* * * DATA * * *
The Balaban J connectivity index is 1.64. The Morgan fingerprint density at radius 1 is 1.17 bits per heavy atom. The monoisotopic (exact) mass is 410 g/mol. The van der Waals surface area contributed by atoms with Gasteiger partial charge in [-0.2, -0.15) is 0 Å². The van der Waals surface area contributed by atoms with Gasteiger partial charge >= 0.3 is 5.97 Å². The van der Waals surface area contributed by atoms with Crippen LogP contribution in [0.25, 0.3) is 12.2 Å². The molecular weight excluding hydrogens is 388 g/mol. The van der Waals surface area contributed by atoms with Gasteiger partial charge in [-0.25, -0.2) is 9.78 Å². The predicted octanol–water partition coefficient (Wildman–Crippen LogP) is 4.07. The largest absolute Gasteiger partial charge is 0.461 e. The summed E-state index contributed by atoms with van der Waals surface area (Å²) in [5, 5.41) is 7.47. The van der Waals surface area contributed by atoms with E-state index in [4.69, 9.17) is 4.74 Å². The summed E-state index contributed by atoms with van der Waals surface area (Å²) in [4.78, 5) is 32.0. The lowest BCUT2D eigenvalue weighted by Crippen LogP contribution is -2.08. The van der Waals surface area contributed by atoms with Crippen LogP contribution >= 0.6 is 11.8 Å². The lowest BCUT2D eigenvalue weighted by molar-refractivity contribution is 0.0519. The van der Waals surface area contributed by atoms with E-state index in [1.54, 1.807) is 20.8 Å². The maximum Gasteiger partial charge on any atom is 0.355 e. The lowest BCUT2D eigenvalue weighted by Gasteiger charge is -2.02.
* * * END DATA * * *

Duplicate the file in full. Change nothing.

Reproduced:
The Balaban J connectivity index is 1.64. The Morgan fingerprint density at radius 1 is 1.17 bits per heavy atom. The monoisotopic (exact) mass is 410 g/mol. The van der Waals surface area contributed by atoms with Gasteiger partial charge in [-0.2, -0.15) is 0 Å². The van der Waals surface area contributed by atoms with Gasteiger partial charge >= 0.3 is 5.97 Å². The van der Waals surface area contributed by atoms with Crippen LogP contribution in [0.25, 0.3) is 12.2 Å². The molecular weight excluding hydrogens is 388 g/mol. The van der Waals surface area contributed by atoms with Gasteiger partial charge in [-0.25, -0.2) is 9.78 Å². The predicted octanol–water partition coefficient (Wildman–Crippen LogP) is 4.07. The largest absolute Gasteiger partial charge is 0.461 e. The summed E-state index contributed by atoms with van der Waals surface area (Å²) in [5, 5.41) is 7.47. The van der Waals surface area contributed by atoms with E-state index in [4.69, 9.17) is 4.74 Å². The summed E-state index contributed by atoms with van der Waals surface area (Å²) in [4.78, 5) is 32.0. The lowest BCUT2D eigenvalue weighted by Crippen LogP contribution is -2.08. The van der Waals surface area contributed by atoms with Crippen LogP contribution >= 0.6 is 11.8 Å². The lowest BCUT2D eigenvalue weighted by molar-refractivity contribution is 0.0519. The van der Waals surface area contributed by atoms with E-state index in [1.54, 1.807) is 20.8 Å². The maximum Gasteiger partial charge on any atom is 0.355 e. The lowest BCUT2D eigenvalue weighted by Gasteiger charge is -2.02.